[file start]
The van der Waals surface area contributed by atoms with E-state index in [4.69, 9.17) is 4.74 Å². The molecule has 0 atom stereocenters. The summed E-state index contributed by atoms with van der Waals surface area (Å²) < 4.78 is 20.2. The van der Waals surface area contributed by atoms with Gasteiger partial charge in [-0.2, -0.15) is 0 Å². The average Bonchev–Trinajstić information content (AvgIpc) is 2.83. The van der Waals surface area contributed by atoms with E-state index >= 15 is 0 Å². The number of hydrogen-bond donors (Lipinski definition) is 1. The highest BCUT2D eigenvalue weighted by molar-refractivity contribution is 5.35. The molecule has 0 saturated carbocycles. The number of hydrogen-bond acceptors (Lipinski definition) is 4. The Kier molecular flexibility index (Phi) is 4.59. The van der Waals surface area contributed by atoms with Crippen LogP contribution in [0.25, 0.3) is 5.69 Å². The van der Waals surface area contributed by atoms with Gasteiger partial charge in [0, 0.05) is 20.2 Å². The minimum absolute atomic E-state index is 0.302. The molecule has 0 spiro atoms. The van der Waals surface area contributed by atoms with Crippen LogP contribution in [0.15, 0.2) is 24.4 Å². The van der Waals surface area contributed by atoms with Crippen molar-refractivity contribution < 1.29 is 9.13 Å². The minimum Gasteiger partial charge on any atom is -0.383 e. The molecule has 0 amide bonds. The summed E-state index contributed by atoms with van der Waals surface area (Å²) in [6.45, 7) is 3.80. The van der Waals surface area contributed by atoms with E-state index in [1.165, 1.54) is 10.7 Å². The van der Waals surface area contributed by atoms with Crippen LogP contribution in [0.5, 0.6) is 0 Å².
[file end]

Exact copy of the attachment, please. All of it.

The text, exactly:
The van der Waals surface area contributed by atoms with E-state index in [4.69, 9.17) is 4.74 Å². The molecule has 0 atom stereocenters. The summed E-state index contributed by atoms with van der Waals surface area (Å²) < 4.78 is 20.2. The van der Waals surface area contributed by atoms with Gasteiger partial charge in [-0.2, -0.15) is 0 Å². The average Bonchev–Trinajstić information content (AvgIpc) is 2.83. The van der Waals surface area contributed by atoms with E-state index >= 15 is 0 Å². The number of hydrogen-bond donors (Lipinski definition) is 1. The highest BCUT2D eigenvalue weighted by molar-refractivity contribution is 5.35. The molecule has 0 saturated carbocycles. The number of hydrogen-bond acceptors (Lipinski definition) is 4. The Kier molecular flexibility index (Phi) is 4.59. The van der Waals surface area contributed by atoms with Crippen LogP contribution in [0.25, 0.3) is 5.69 Å². The van der Waals surface area contributed by atoms with Gasteiger partial charge in [0, 0.05) is 20.2 Å². The minimum absolute atomic E-state index is 0.302. The molecule has 0 spiro atoms. The van der Waals surface area contributed by atoms with Crippen LogP contribution in [0.15, 0.2) is 24.4 Å². The van der Waals surface area contributed by atoms with Crippen molar-refractivity contribution < 1.29 is 9.13 Å². The minimum Gasteiger partial charge on any atom is -0.383 e. The molecule has 0 amide bonds. The summed E-state index contributed by atoms with van der Waals surface area (Å²) in [6.45, 7) is 3.80. The van der Waals surface area contributed by atoms with E-state index in [1.165, 1.54) is 10.7 Å². The van der Waals surface area contributed by atoms with Crippen LogP contribution in [0.5, 0.6) is 0 Å².